[0079] With reference to FIGS. 1 to 4 there is shown a runner for a figure skate designated generally by reference numeral 100. The runner 100 has a runner body 102 and a blade 104 which extends along the entire length of a lower edge of the runner body 102 and along its longitudinal axis. A heel support element 106 is provided toward a rear end of the runner body 102 and upwardly depending from an upper edge of the runner body 102. An upper, free end of the heel support element 106 includes a heel plate 108 having two countersunk apertures 108b and 108d for receiving fixing screws by which the heel plate 108 can be fastened to a heel part of a boot. Two further apertures 108a and 108c are elongated to permit minor adjustment when the boot is being secured to the runner 100.

[0080] A first toe support element 110 and a second toe support element 112 are provided towards a front end of the runner body 102, upwardly depending from the upper edge of the runner body 102. The first toe support element 110 is located at the front end of the runner body 102 and the second toe support element 112 is provided between the first toe support element 110 and the heel support element 106. Support elements 110 and 112 include a toe plate 114 joining them and including eight countersunk apertures (one shown as 114a) for receiving fixing screws by which a forward part of the sole of a boot can be fastened to the runner 100. Two further apertures 114a and 114b are elongated to permit minor adjustment when the boot is being secured to the runner 100.

[0081] A reinforcing rib 120, 122 is provided on each side of the runner body 102 and each runs along a significant portion of the length of the runner body 102 (from its heel towards its toe) and along its longitudinal axis. The reinforcing ribs 120, 122 increase the rigidity of the runner body 102 with respect to bending moments in directions perpendicular to the plane of the runner body 102.

[0082] The runner body, supports, heel and foot plates and reinforcing ribs are provided as a unitary, joint-free piece of machined aluminium whose manufacture will be described in greater detail below. The heel support element 106 smoothly changes shape into the heel plate 108 rather than the heel plate 108 being a separate member joined to the support element 106. Similarly, both the first toe support element 110 and second toe support element 112 smoothly change shape into the toe plate 114, rather than the toe plate 114 being provided as a separate element joined to the support elements 110 and 112. The support elements 106, 110, 112 have a generally mushroom shape as can best be seen in the view of the toe end of the runner 100 in FIG. 4.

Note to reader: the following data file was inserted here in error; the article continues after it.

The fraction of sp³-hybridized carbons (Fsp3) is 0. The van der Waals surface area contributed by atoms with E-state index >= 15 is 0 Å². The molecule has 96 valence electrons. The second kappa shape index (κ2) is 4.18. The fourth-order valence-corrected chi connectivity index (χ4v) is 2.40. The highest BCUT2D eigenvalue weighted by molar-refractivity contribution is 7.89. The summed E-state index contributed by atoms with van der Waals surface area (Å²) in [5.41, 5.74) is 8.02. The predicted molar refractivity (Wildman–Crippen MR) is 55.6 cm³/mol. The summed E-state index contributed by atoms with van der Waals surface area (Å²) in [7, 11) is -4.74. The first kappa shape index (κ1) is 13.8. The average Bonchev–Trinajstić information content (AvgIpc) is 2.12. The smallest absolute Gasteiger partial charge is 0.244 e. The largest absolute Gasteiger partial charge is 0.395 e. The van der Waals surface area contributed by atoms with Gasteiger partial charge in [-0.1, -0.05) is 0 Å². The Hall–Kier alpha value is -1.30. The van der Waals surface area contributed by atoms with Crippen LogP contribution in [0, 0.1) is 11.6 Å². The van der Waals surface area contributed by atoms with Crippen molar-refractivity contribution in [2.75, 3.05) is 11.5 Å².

[0083] A blade 104 is provided as a separate part to the runner body 102 and extends along the entire length of the runner body 102 from the heel end to the toe end. A front end of the blade 104 includes a toe pick 124 and the shape of the blade 104 substantially matches the shape of the lower edge of the runner body 102. The blade 104 is made from high strength vanadium steel.

[0084] The blade 104 is sufficiently hard so as to be able to retain a sharp edge during use and also to provide a sufficiently sharp and strong toe pick 124 so as to provide the required skating performance. The aluminium runner body 102 of the runner reduces the overall weight of the runner thereby providing a runner (and therefore a skate) having a reduced weight compared to prior art skates, without reducing the skating performance of the skate. The aluminium body and steel blade 104 represent a composite runner which provides the optimum performance characteristics of lightweight with sufficiently hard running edges and toe pick.

[0085] The blade 104 is connected to the runner body 102 by a tongue and groove joint as shown particularly in FIG. 3. The lower edge of the runner body 102 has a groove extending along its entire length. An upper edge of the blade 104 has a tongue 126 also extending along the entire length of the runner body 102, as illustrated schematically in FIG. 1 by dashed line 128. Blade 104 is attached to the runner body 102 by inserting the tongue 126 into the groove and using an elastic adhesive to fasten them together.

[0086] In use, significant forces are exerted in a direction perpendicular to the plane of the body 102 (illustrated by arrows A and B in FIG. 3), particularly during take off and landing. The tongue and groove joint helps to prevent the blade 104 from disengaging the runner body 102 under the actions of such transverse forces owing to its mechanical configuration. The tongue and groove joint shown is a preferred means of securely connecting the blade 104 and runner body 102, and providing a robust joint along the entire length of the runner. Alternative joints could be used that provide some abutting parts of the runner body 102 and blade 104 which resist relative motion therebetween transverse to the runner 100.

[0087] As illustrated in FIG. 3, blade 104 has a shoulder 130 on an instep side and a shoulder 132 on an opposite outstep side. The shoulder 130 on the instep side has a greater depth than the shoulder 132 on the outstep side. The sides of the blade 104 are slightly tapered and are connected by a concave undersurface 134. The junctions of the undersurface and the sides provide two edges 135, 136 on which the skate can travel in use as is well understood in the art.